I was scanning through Al Jazeera’s timeline of the “unrest” in Tunisia:
…and was struck by the differences between how others around the world take a stand as compared to we self-centered, it’s-all-about-us Americans. Back on December 17, Mohammed Bouazizi set himself on fire after the police confiscated the fruit and vegetables he was selling without a permit. A few seldom-used synapses fired, and seconds later I was recalling the image of a Buddhist monk self-immolating on the streets of Saigon during the Vietnam War. Back in the day, every day, Don Corsette made us read newspaper and magazine stories about that unfortunate war and then find the village or city mentioned, and stick a pushpin in a fold-out National Geographic map.
…on December 22, Houcine Falhi commits suicide by electrocuting himself in the middle of a demonstration, after shouting “No to misery, no to unemployment!” Some police killings during demonstrations that follow help uncork a long-simmering resentment against the under-the-radar government of Ben Ali, and the next thing you know is he’s off to that paradise in the sand, that end of the road for exiled tyrants like Idi Amin, dear old Saudi Arabia.
Now here in America, suicides like that, whether attempted or accomplished, whether mundane or spectacular, would have maybe made the local news on the same day of the event. Finis, khalas, that would have been the end of it. The only way to accomplish the same sort of notoriety here in America is to kill others, in large quantities. And even then it’s not the stuff that triggers revolution. I was reminded of that after reading an editorial by Bob Herbert in yesterday’s New York Times:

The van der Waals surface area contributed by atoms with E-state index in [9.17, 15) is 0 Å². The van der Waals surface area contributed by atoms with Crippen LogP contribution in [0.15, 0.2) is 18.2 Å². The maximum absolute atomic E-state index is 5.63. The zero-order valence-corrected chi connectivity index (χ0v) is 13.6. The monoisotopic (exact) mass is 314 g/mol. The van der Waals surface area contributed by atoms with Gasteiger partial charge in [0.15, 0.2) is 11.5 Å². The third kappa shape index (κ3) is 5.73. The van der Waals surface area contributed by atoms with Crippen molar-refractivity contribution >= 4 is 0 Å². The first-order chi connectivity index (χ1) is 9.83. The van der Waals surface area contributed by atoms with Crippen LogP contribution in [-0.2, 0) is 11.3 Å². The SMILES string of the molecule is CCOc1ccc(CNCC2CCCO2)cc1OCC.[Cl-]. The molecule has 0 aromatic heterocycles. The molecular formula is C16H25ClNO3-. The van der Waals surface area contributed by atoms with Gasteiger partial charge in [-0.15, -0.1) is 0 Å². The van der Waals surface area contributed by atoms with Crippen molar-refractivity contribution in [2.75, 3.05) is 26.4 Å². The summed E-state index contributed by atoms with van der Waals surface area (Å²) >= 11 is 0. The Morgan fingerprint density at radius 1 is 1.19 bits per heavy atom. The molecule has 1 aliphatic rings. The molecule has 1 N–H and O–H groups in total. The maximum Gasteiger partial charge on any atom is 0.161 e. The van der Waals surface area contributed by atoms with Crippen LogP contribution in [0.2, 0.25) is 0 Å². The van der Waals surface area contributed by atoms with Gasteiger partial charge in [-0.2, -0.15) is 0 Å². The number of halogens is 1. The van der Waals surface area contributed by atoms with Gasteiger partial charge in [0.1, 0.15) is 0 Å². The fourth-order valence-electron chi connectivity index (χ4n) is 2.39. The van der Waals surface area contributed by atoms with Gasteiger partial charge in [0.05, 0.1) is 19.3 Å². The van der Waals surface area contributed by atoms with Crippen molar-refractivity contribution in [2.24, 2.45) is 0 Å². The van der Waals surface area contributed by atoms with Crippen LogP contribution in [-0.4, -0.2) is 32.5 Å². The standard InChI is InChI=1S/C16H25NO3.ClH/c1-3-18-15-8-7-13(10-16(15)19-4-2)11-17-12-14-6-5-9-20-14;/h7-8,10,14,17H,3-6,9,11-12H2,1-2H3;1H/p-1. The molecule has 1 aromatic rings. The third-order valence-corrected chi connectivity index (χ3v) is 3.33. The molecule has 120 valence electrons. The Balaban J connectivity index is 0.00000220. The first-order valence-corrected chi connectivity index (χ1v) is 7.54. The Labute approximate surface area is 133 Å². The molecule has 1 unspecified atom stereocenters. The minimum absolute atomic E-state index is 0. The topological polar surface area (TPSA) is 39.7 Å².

I had completely forgotten that crazy Seung-Hui Cho (apologies if “crazy” is an inappropriate diagnosis) horrifically killed 32 at Virginia Tech, just a few short years ago. We have been conditioned to move along (there’s nothing to see here folks), that there is nothing more to reflect upon once the propagandists of our mainstream media have exhausted their well-worn reservoirs of hyperbole (Thom – I know that is a mixed, mixed-up metaphor). Now, with the attempted assassination of a Tucson congresswoman by the equally weird Jared Loughner (look at a side-by-side photo with Glenn Beck if you’re needing to be seriously creeped-out) more than a week old and quickly fading from our public discourse, we’re about to again run into the dead-end of Americans’ severely limited attention span.
But before you move along, please read the recollections of Robert F. Kennedy, Jr., about the day his uncle was killed. There is nothing new under the sun, and we are again where we once were, on November 22, 1963:
Maybe it is time for another revolution. Maybe it is time to send all our tyrants — and they come in all shapes and sizes even in God-blessed America — to that same Saudi resort where Idi Amin lived out the last years of his life.
But probably not until after the Super Bowl…
– Monsieur d’Nalgar